The World Bank’s new president Jim Yong Kim set out his vision for the institution at the Bank’s annual meetings in mid October, but his desire to build a ‘solutions’ bank and end absolute poverty comes with few details or big changes at the Bank. Next year’s replenishment of the International Development Association (IDA) will put Kim’s vision to the test.
Throughout the autumn the Bank has been publicising a campaign called “#whatwillittake”, which asks people to respond to the question “What will it take to end poverty?” via the social media site Twitter, which allows people to give 140 character responses. At his speech for the annual meetings in Tokyo, Kim revealed that within a year he would set a Bank-wide target to end absolute poverty, meaning bringing everyone in the world above the contested poverty line of $1.25 a day in income (see Update 80, 78, 62). Kim, though admitting that the Bank could not set such a target in isolation from governments, said that it would give the Bank “clarity” on how its activities, structures and processes “align with this notion that we are going to end poverty”. It is unclear if the Bank will be pushing to have Kim’s target included in the UN discussions about targets after the Millennium Development Goals reach their deadline in 2015.
Kim’s speech mentioned “build[ing] shared prosperity” as a goal, but did not delve into more detail. An internal committee at the Bank, chaired by chief economist Kaushik Basu and managing director Sri Mulyani Indrawati, is working on defining this concept in more detail and proposing targets, as well as agreeing a date by which the Bank proposes to end absolute poverty.
Sabina Alkire of the Oxford Poverty and Human Development Initiative at Oxford University welcomed Kim’s determination to end absolute poverty, but worried about other aspects of poverty that are missed by this focus. Alkire said “I’m hoping that the World Bank will think carefully about how it defines and targets poverty, so that its measures support seamless work towards eradicating deprivations in education, health, nutrition, assets, services and livelihoods, as well as in income.”
Alkire has pioneered a calculation of multidimensional poverty measures, and commented on emerging data from 11 countries: “For each country, we compared multidimensional poverty with monetary poverty using the same dataset. When the multidimensional measure did not include income as an indicator, 40 per cent to 80 per cent of multidimensionally poor people were not identified as income poor (the headcounts of poor persons matched for both income and multidimensional poverty). When each measure focused on the poorest of the poor, the mismatch between definitions of poverty was higher. This mismatch needs to be explored as the World Bank considers what targets to set itself to best achieve its goal of ending poverty.”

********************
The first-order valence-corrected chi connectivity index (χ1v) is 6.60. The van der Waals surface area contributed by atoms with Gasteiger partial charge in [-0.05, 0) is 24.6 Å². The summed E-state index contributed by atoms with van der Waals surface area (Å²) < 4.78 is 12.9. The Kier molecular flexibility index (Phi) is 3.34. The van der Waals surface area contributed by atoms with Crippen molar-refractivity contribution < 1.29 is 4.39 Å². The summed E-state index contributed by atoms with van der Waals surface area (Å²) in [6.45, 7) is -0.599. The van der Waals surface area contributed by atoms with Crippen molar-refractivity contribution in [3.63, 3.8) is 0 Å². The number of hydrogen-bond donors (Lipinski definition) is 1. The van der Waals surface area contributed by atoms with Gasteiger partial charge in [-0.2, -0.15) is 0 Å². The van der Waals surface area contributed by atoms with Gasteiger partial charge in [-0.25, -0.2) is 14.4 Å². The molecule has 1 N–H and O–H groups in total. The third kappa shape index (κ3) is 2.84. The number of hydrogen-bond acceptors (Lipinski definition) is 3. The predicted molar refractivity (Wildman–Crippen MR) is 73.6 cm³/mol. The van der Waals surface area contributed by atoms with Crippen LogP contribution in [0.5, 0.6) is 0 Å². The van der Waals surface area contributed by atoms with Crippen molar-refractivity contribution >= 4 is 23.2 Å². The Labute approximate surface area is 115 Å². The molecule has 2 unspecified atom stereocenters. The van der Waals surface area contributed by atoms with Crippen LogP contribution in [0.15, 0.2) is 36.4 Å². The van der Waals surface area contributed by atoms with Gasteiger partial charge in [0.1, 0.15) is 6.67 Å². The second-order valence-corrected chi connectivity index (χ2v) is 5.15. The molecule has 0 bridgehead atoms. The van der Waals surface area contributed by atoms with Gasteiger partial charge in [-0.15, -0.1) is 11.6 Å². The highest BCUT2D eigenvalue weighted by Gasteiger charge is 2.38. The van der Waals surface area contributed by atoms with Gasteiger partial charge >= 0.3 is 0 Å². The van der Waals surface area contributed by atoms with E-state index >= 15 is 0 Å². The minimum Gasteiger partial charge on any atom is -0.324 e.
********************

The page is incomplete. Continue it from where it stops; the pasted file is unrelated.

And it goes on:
“If the Bank is serious about ending poverty, it must address the issue of inequality head on,” argued Nuria Molina of NGO Save the Children UK. “If even the IMF can recognise that inequality is one of the defining problems of our global economy, the Bank looks out of touch when it fails to put some of its analytical work into practice and support countries to actively manage and reduce inequality. It needs to think much more about inequality; but also about human rights, justice and sustainability.”
In his annual meetings speech, Kim said that the Bank “must grow from being a ‘knowledge’ bank to being a ‘solutions’ bank. To support our clients in applying evidence-based, non-ideological solutions to development challenges. Let me be clear: when I say we will be a solutions bank, I do not mean to suggest that we have ready-made solutions for every development problem. We do not, nor is this our goal. Rather, as a solutions bank, we will work with our partners, clients, and local communities to learn and promote a process of discovery.”
Owen Barder, European director of US think tank Center for Global Development (CGD), expressed doubts about the solutions bank concept, writing: “Solutions emerge from internal processes. They are not things that can be put into banks.”
The final explicit theme in Kim’s presentation was internal reform at the Bank. Kim promised to “work with our board to streamline our procedures, simplify our processes, and cut down project preparation time.” The idea is for the Bank to focus on the results of its activities rather than the volume of finance it disburses. Kim has also promised that he has “no intention of diluting the Bank’s safeguards” (see Update 83).
Aside from the overarching direction